Guest post by ADITYA VELIVELLI
The Modi government’s actions over WTO are a case of much ado about nothing. They have pointedly created a false perception over a non-issue so as to appear pro-poor. Modi said “Do we choose feeding our poor or getting good press world-wide?” Turn this statement around and one gets to see the truth of the matter. The real attempt here is “How to masquerade as pro-poor and get good press in India by using WTO?”
This demonstration of concern for the poor helps Modi’s government in implementing ultra-neoliberal economic policies in the coming months. To understand the game-plan one should only look at the people guiding Modi’s economic thinking.
According to Business Standard (July 12, 2014)
[Modi] is being guided by economists Arvind Panagariya and Bibek Debroy … Then there is the India Foundation, a think tank where … Jayant Sinha and former RSS spokesperson Ram Madhav are directors, … known to advise Modi on economic and strategic issues. It [India Foundation] interacted with foreign investors and conveyed their expectations on tax laws and other issues to North Block.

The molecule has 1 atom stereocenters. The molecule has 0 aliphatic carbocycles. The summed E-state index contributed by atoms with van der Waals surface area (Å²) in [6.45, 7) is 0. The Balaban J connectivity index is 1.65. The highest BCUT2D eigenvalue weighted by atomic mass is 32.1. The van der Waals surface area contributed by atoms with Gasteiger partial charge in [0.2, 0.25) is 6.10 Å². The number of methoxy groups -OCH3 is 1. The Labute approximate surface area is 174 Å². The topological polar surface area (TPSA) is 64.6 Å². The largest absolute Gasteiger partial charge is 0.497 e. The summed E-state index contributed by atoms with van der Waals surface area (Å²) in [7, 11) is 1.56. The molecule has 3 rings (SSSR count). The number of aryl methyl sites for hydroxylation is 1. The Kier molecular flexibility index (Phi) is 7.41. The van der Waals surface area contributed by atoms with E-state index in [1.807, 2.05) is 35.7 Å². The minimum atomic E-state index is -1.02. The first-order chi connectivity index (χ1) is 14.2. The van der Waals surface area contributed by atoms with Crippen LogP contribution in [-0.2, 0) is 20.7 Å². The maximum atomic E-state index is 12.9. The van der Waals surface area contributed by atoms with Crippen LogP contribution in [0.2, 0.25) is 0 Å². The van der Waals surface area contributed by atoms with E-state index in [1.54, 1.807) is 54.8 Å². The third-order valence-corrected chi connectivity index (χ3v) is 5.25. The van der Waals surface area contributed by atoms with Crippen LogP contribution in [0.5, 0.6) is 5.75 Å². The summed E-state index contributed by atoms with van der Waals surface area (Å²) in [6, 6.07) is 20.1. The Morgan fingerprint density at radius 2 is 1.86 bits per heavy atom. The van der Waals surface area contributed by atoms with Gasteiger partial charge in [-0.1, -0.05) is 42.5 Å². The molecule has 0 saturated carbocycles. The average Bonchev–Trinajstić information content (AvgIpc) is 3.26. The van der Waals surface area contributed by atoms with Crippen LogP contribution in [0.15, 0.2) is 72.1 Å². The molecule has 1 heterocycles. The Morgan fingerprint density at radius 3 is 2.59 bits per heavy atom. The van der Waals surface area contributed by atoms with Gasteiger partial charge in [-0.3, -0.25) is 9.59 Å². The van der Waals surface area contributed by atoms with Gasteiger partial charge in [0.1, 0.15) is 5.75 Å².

The business media is only stating the obvious, that Mr. Modi is being guided by Jayant Sinha, a director of India Foundation and former MD of Omidyar Network. This was pointed out by Mark Ames of Pando Daily in May and by Kafila in early June. As noted earlier, Mr. Modi lobbied for FDI in e-commerce the same day he addressed a foreign investors meeting organised by Jayant Sinha, a known proponent of FDI in e-commerce and a former employee of Pierre Omidyar. Pierre Omidyar is the largest shareholder in eBay, which strongly lobbied for FDI in e-commerce on 3 different occasions. See here, here and here.
Mr. Jayant Sinha’s growing importance is also demonstrated by the fact that he was chosen as the lead BJP speaker during the budget discussion in the parliament.
Jayant Sinha and Bibek Debroy’s links to microfinance
One of the more shameful episodes in recent times is that of suicides caused by inhumane debt-collection practices adopted by microfinance companies, mainly SKS microfinance. Instead of addressing these inhumane practices, both Bibek Debroy and Jayant Sinha defended the microfinance companies. In Mr. Sinha’s case, he wrote an article with a SKS board member attacking the AP Govt.’s anti-microfinance bill. Mr. Debroy went even further and (against evidence) stated that the links between the suicides and microfinance were anecdotal!
… fed on journalistic and anecdotal accounts of coercive recovery, high interest rates, multiple lending and suicides by borrowers